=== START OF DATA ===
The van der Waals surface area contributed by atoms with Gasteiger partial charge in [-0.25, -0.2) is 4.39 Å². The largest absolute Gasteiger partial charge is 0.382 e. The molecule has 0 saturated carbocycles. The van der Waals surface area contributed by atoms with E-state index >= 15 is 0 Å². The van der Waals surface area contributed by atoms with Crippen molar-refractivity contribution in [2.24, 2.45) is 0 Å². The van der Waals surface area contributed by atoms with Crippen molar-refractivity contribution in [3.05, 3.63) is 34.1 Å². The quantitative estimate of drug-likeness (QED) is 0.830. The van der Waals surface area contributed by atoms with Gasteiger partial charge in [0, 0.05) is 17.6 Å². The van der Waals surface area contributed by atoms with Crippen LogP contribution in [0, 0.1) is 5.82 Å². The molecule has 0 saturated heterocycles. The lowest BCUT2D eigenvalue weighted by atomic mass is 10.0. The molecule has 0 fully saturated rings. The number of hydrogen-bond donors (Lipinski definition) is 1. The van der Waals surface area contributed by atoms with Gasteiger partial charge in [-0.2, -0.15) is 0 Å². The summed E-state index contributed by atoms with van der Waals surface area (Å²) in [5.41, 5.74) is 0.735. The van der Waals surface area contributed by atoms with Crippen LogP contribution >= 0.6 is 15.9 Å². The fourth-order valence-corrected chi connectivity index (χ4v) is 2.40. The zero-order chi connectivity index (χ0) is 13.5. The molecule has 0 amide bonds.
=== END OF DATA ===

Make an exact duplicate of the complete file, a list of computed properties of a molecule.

The van der Waals surface area contributed by atoms with Gasteiger partial charge in [-0.25, -0.2) is 4.39 Å². The largest absolute Gasteiger partial charge is 0.382 e. The molecule has 0 saturated carbocycles. The van der Waals surface area contributed by atoms with E-state index >= 15 is 0 Å². The van der Waals surface area contributed by atoms with Crippen molar-refractivity contribution in [2.24, 2.45) is 0 Å². The van der Waals surface area contributed by atoms with Crippen molar-refractivity contribution in [3.05, 3.63) is 34.1 Å². The quantitative estimate of drug-likeness (QED) is 0.830. The van der Waals surface area contributed by atoms with Gasteiger partial charge in [0, 0.05) is 17.6 Å². The van der Waals surface area contributed by atoms with Crippen LogP contribution in [0, 0.1) is 5.82 Å². The molecule has 0 saturated heterocycles. The lowest BCUT2D eigenvalue weighted by atomic mass is 10.0. The molecule has 0 fully saturated rings. The number of hydrogen-bond donors (Lipinski definition) is 1. The van der Waals surface area contributed by atoms with Gasteiger partial charge in [-0.2, -0.15) is 0 Å². The summed E-state index contributed by atoms with van der Waals surface area (Å²) in [5.41, 5.74) is 0.735. The van der Waals surface area contributed by atoms with Crippen LogP contribution >= 0.6 is 15.9 Å². The fourth-order valence-corrected chi connectivity index (χ4v) is 2.40. The zero-order chi connectivity index (χ0) is 13.5. The molecule has 0 amide bonds.